Welcome to our first theme issue of ShortCuts. This week, we decided to focus on the tribulations of the pharmaceutical industry, which recently seems to be plagued by new FDA advisories and NY Times exposés.
The first bad news for pharmaceutical companies occurred on May 2nd when the FDA expanded its black box warning on antidepressant medications, stating that the drugs may have the potential to increase suicidal symptoms in young adults between the ages of 18 and 24. The warning, previously targeting adolescents and children, now targets all people younger than 25. This black box warning, approved by a vote of 6 to 2, may confuse both patients and physicians and has the potential to deter the prescribing of antidepressants in this age group. Moreover, the risks of untreated depression clearly outweigh the potential risks of antidepressants. The warning should merely remind physicians to closely monitor these patients and alert their patients to the possibility of the drugs causing an increase in suicidal symptoms in the early weeks of treatment.
Next came an advisory issued by the FDA outlining new safety information for erythropoiesis stimulating agents (ESAs) such as darbepoetin alfa (Aranesp) and epoetin alfa (Epogen and Procrit). The advisory stems from new studies that show an increase in death, blood clots, stroke, and heart attacks in patients with chronic kidney disease who were given higher than recommended doses of ESAs, as well as studies showing more rapid tumor growth in patients with head and neck cancer who were given higher doses. The warning advises physicians to dose ESAs with the goal of achieving the lowest hemoglobin level needed to avoid blood transfusions.
Adding fuel to the fire, a NY Times report revealed that both Amgen and Johnson & Johnson, makers of Aranesp/Epogen and Procrit respectively, are paying millions of dollars annually to physicians as an incentive for prescribing these drugs. Because these drugs are injectable, they are exempt from federal laws barring drug companies from paying physicians to prescribe drugs. Instead, after buying the drugs, physicians receive rebates from the drug companies while also receiving reimbursements from Medicare or private insurers, enabling physicians to substantially profit from prescribing the drugs.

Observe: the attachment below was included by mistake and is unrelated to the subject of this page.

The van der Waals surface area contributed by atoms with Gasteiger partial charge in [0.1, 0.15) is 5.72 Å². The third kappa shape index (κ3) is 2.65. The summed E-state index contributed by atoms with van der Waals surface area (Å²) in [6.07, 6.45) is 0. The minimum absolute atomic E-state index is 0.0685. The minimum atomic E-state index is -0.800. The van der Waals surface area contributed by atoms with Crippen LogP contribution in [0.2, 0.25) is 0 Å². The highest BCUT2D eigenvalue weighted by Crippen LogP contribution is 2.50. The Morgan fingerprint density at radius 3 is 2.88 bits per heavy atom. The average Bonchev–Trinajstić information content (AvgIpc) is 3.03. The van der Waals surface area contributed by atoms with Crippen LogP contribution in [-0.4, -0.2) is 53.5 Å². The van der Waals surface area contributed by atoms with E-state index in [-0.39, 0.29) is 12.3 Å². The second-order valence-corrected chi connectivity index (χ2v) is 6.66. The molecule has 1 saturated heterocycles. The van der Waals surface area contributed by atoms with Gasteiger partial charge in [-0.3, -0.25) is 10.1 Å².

NY Times link
Later in the week, Purdue Pharma, the maker of the painkiller Oxycontin, agreed to pay $600 million in fines and payments after pleading guilty to criminal charges that it had made false statements regarding the drug’s abuse potential as part of a deceptive marketing campaign.
NY Times link
Meanwhile, in Washington this week, the Senate passed a bill by a vote of 93 to 1 that would give the FDA more policing power and require the agency to focus on the entire life cycle of a drug, rather than just deciding whether a drug should be approved. The bill calls for the establishment of a surveillance system to track adverse effects of prescription drugs, as well as a public database of the results of clinical trials. Under the bill, the government could order pharmaceutical companies to conduct more clinical trials even after a drug is already on the market. However, the bill failed to legalize the import of prescription drugs from abroad. It also further increases the FDA’s reliance on user fees from pharmaceutical companies to finance its drug review processes. This user-fee system has fostered a heavily criticized dependence of the FDA on the industry which it oversees. The House is expected to begin hearings on the bill this month, with a full vote on the bill expected in July.
NY Times link
-Cara Litvin, MD, Associate Editor Clinical Correlations
Image: Route du Col de Braus – France, Courtesy Wikipedia